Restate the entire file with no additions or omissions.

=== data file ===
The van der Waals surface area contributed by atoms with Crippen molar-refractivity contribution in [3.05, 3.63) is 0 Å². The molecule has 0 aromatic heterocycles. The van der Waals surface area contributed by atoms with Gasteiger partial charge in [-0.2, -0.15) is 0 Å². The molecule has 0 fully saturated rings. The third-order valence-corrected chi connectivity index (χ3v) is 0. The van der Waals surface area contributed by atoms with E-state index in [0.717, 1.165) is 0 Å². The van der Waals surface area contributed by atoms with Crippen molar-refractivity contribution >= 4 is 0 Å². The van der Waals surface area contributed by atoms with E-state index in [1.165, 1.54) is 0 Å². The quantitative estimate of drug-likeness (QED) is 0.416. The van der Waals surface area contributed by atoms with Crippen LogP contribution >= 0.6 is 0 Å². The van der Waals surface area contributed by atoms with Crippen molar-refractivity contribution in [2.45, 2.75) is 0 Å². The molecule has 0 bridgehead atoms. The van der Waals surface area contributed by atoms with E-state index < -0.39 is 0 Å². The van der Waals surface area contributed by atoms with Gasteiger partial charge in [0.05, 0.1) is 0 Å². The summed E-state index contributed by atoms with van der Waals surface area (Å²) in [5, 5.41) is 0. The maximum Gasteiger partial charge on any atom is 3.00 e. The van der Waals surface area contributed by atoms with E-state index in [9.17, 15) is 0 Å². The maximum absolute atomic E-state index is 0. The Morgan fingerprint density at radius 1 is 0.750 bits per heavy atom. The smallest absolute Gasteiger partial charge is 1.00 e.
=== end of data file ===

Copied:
The van der Waals surface area contributed by atoms with Crippen molar-refractivity contribution in [3.05, 3.63) is 0 Å². The molecule has 0 aromatic heterocycles. The van der Waals surface area contributed by atoms with Gasteiger partial charge in [-0.2, -0.15) is 0 Å². The molecule has 0 fully saturated rings. The third-order valence-corrected chi connectivity index (χ3v) is 0. The van der Waals surface area contributed by atoms with E-state index in [0.717, 1.165) is 0 Å². The van der Waals surface area contributed by atoms with Crippen molar-refractivity contribution >= 4 is 0 Å². The van der Waals surface area contributed by atoms with E-state index in [1.165, 1.54) is 0 Å². The quantitative estimate of drug-likeness (QED) is 0.416. The van der Waals surface area contributed by atoms with Crippen LogP contribution >= 0.6 is 0 Å². The van der Waals surface area contributed by atoms with Crippen molar-refractivity contribution in [2.45, 2.75) is 0 Å². The molecule has 0 bridgehead atoms. The van der Waals surface area contributed by atoms with E-state index < -0.39 is 0 Å². The van der Waals surface area contributed by atoms with Gasteiger partial charge in [0.05, 0.1) is 0 Å². The summed E-state index contributed by atoms with van der Waals surface area (Å²) in [5, 5.41) is 0. The maximum Gasteiger partial charge on any atom is 3.00 e. The van der Waals surface area contributed by atoms with E-state index in [9.17, 15) is 0 Å². The maximum absolute atomic E-state index is 0. The Morgan fingerprint density at radius 1 is 0.750 bits per heavy atom. The smallest absolute Gasteiger partial charge is 1.00 e.